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Sex and Relationships Education Council Launched in Parliament this Week

PRESS RELEASE

For Immediate Release

20 May 2011

Sex and Relationships Education Council Launched in Parliament this Week

The Sex and Relationships Education Council – a new umbrella body representing sex and relationship education providers – was launched in Parliament this week.

At the meeting, attended by nine parliamentarians, a message was read on behalf of the Secretary of State for Education welcoming the new initiative – see below.

The Council has been formed to promote the best possible sex and relationship education both at home and at school, recognising the particular importance of enhancing the role played by parents in SRE. It is designed to improve connections between sex and relationship education providers who have significant expertise, working at the sharp end of service provision, and parliamentarians, government and civil servants.

Dan Boucher who spoke at the launch said, ‘We are delighted to be launching the SRE Council today and look forward to working closely with the government in the context of its review of SRE as part of its broader review of PSHE. There is much work to be done both in relation to our high levels of teenage pregnancy and STIs.’

David Burrowes, MP for Enfield Southgate, who chaired the event said: ‘I am delighted to be involved in launching the Sex and Relationships Council. It embraces very significant expertise that the government can benefit from in the context of the current review and beyond. It is vital that we develop a more parent centred approach to SRE if we are to significantly erode our high levels of teenage pregnancy and STIs.’

Notes

1) Message from Rt. Hon Michael Gove MP, Secretary of State for Education

‘I’m so sorry I can’t be with you at today’s event but I hope you will accept my best wishes for a successful launch.  Nothing is more important than making sure children grow up confident, safe and healthy.

And if we’re to ensure that our schools do the best possible job in preparing children for adult life then parents have to be given a bigger voice and clearer say in our education system.

As you will know, the Conservatives ensured that the last Government was stopped from legislating to impose centralised state controls on sex and relationship education.  We ensured the Labour Government were stopped when they wanted to remove parents’ right to remove children from inappropriate lessons.

We will continue to work with parents to ensure their rights and wishes are respected.  I look forward to working with you all in ensuring that the interests of families are put at the heart of our policies.’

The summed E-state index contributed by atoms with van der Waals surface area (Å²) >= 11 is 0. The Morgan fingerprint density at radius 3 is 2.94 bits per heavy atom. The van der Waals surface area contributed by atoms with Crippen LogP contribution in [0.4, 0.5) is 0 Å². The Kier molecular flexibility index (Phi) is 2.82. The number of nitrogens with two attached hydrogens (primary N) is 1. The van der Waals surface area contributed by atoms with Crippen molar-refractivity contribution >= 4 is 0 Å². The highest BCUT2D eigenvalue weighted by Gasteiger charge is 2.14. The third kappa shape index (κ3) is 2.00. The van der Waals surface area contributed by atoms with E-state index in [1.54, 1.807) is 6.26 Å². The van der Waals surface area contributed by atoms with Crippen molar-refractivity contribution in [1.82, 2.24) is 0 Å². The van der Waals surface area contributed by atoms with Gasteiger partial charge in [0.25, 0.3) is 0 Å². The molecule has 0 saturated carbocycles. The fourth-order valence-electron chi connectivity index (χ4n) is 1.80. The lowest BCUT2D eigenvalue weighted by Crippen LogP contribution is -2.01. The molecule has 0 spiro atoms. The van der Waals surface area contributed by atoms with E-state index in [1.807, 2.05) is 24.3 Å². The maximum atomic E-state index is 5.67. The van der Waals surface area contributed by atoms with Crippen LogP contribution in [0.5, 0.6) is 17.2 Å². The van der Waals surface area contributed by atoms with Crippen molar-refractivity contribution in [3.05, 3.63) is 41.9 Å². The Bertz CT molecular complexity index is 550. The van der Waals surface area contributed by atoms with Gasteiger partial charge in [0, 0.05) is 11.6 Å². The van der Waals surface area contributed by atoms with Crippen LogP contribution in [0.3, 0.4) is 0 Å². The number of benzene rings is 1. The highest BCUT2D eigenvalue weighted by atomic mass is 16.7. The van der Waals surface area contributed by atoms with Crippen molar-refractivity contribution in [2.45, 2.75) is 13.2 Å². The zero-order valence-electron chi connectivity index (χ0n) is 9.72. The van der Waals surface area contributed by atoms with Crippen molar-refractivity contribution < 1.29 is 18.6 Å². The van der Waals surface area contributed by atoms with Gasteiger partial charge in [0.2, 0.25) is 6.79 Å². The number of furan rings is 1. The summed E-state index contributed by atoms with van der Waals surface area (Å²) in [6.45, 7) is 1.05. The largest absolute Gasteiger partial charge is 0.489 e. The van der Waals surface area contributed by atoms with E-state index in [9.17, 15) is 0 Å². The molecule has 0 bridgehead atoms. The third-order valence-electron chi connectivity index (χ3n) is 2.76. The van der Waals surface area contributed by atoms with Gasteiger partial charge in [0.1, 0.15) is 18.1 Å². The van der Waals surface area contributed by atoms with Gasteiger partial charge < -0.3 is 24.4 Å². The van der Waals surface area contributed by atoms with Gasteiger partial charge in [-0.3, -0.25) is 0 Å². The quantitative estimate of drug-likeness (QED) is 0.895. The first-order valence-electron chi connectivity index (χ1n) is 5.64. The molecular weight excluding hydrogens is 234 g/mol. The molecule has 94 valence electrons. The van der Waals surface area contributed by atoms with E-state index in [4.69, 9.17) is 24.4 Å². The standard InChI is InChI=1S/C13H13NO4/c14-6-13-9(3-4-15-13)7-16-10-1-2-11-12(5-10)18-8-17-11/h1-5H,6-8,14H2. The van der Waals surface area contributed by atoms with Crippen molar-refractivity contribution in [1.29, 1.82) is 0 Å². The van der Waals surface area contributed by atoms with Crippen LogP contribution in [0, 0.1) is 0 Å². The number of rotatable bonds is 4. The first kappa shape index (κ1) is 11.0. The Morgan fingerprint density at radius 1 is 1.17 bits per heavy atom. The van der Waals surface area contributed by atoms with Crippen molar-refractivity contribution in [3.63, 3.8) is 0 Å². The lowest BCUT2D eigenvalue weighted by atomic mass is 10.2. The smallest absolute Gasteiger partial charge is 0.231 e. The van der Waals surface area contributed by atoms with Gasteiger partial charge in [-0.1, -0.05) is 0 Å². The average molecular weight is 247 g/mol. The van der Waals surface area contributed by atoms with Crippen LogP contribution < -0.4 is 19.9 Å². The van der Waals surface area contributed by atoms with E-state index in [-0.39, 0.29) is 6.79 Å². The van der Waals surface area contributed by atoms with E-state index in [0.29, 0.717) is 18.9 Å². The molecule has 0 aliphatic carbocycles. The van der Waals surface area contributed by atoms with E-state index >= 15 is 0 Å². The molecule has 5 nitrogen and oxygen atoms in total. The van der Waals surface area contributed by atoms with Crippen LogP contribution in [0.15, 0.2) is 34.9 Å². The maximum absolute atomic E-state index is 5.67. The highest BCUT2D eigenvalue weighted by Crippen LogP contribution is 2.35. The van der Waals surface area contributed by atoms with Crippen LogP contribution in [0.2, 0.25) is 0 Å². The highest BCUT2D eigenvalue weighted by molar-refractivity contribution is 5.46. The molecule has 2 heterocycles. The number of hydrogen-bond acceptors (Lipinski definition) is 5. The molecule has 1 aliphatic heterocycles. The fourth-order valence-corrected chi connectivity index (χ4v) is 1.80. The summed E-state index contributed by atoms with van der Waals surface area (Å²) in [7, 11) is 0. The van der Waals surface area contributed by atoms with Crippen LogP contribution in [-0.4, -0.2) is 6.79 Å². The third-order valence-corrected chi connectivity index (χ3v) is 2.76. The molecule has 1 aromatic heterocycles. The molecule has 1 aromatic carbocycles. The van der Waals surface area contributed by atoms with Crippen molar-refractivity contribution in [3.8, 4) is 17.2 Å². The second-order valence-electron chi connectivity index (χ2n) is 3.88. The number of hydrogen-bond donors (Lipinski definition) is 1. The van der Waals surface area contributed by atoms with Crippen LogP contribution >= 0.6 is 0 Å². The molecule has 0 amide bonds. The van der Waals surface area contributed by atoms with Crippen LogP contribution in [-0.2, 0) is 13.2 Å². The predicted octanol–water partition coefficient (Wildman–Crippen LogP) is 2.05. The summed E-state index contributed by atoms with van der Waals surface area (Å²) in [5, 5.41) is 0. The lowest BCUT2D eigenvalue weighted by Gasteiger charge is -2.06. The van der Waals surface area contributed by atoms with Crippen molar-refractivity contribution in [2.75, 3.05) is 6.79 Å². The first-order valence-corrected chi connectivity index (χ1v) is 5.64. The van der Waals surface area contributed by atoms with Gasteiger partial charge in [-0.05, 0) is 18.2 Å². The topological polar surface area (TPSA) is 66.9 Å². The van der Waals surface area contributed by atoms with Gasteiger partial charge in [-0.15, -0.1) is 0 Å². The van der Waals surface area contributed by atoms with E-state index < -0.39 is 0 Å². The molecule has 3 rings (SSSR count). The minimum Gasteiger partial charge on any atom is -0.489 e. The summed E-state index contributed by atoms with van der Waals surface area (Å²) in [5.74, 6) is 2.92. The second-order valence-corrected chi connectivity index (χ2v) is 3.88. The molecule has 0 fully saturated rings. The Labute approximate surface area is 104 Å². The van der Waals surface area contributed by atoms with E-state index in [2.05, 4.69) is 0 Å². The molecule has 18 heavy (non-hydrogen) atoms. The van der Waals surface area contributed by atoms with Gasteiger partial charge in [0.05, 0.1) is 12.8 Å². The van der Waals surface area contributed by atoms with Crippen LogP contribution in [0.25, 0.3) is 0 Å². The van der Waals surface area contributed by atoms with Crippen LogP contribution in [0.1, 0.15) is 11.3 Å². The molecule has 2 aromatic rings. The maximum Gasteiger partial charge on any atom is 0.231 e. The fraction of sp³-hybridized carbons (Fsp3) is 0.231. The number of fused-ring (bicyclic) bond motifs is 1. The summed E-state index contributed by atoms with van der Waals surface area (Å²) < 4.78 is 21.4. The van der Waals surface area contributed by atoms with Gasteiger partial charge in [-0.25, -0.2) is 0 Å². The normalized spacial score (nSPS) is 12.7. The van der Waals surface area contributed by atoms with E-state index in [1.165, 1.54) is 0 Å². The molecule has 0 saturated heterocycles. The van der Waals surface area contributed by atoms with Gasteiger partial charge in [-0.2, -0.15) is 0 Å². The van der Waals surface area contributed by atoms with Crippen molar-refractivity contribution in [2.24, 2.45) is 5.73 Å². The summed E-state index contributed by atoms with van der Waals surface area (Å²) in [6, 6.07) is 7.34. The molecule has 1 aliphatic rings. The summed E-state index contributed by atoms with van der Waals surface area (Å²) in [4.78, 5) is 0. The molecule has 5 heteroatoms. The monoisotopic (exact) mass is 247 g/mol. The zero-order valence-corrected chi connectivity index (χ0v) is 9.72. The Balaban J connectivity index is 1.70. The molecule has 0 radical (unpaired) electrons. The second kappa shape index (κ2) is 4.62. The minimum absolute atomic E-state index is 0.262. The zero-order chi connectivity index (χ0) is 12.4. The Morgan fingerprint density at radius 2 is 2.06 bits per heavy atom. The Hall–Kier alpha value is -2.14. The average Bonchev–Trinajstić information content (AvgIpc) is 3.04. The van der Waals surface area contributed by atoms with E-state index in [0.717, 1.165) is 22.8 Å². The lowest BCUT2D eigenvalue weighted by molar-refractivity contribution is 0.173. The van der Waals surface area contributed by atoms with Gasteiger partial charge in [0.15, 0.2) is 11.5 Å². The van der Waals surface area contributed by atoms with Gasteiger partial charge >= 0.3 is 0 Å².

2)      The founding members of the Council are: evaluate, Lovewise, Challenge Teams, LIFE, Silver Ring Thing, Family Education Trust and Right to Life.

2 Comments


  1. May 26, 2011
    1:48 pm

    Yvonne Stewart

    Appalling news. All reputable evidence points to early sex education as one of the most important factors in ensuring teenage pregnancy reductions. A Committee which is overpoweringly right-wing, anti-woman, anti-abortion, conservative and Christian is hardly the most encouraging, balanced or credible source of ‘sex and relationship education’.


  2. Nov 17, 2011
    5:08 pm

    Elinor Gray

    Yvonne said it all perfectly.

    Also, after the abstinence campain in America, didn’t teen pregnancy rates only rise?

    (http://www.plosone.org/article/info%3Adoi%2F10.1371%2Fjournal.pone.0024658)

    Sexual Education was taught to me during my final year in Primary School in a small village in Scotland. It mainly focussed, of course, on menstruation, but we were also taught about sexual intercourse. Personally, I feel I benefitted from it, as when I had my first sexual experience (many years later, I might add!), I was clued up about contraception. I am lucky in the fact that I can talk to my mother about sexual health too (she used to be a nurse), but I have many friends who wouldn’t dream of it, and look to others to find out about what they should do. Many people I went to high school with (where sex education was taught in science for only a brief period of time – no one even paid attention in my class!) relied on information from their peers’ speculations rather than someone with solid knowledge.

    I go to a sexual health clinic once every 3 months for a check up and I feel comfortable talking to any of the nurses, who offer sound advice and always promote safe sex.

    There has only been one incident where I’ve had troubles. This was in Stafford, after an unfortunate incident involving a split condom. I required the Morning After Pill, but when I was sitting with the doctor and telling them what was happening, they refused to provide me with the medication because of the fact it interfered with their religious views, then proceded to tell me what they felt was the best course of action. I spent a long time trying to sort out a medical professional to talk to, who wouldn’t let their own personal beliefs affect my life in such a way. I feel that I am a strong – and rather overopinionated – person, but if I had gone into that room with little knowledge of sexual health, I would have been afraid and ashamed.

    Yes, I’m pro-choice, I don’t think that the choice should automatically be termination, but I feel that if you are fully clued up about how to prevent an unwanted pregancy – Contraception and abstinence included (I’ve been told by many a medical professional that “there’s always the option to not have sex” when asking for contraception, it’s good to offer options!) – in the first place, there is less of a chance of it occuring in the end!

    I know I’ve babbled on a bit, but hopefully I’ve provided you with a perspective from a younger woman (well, twenty years old)

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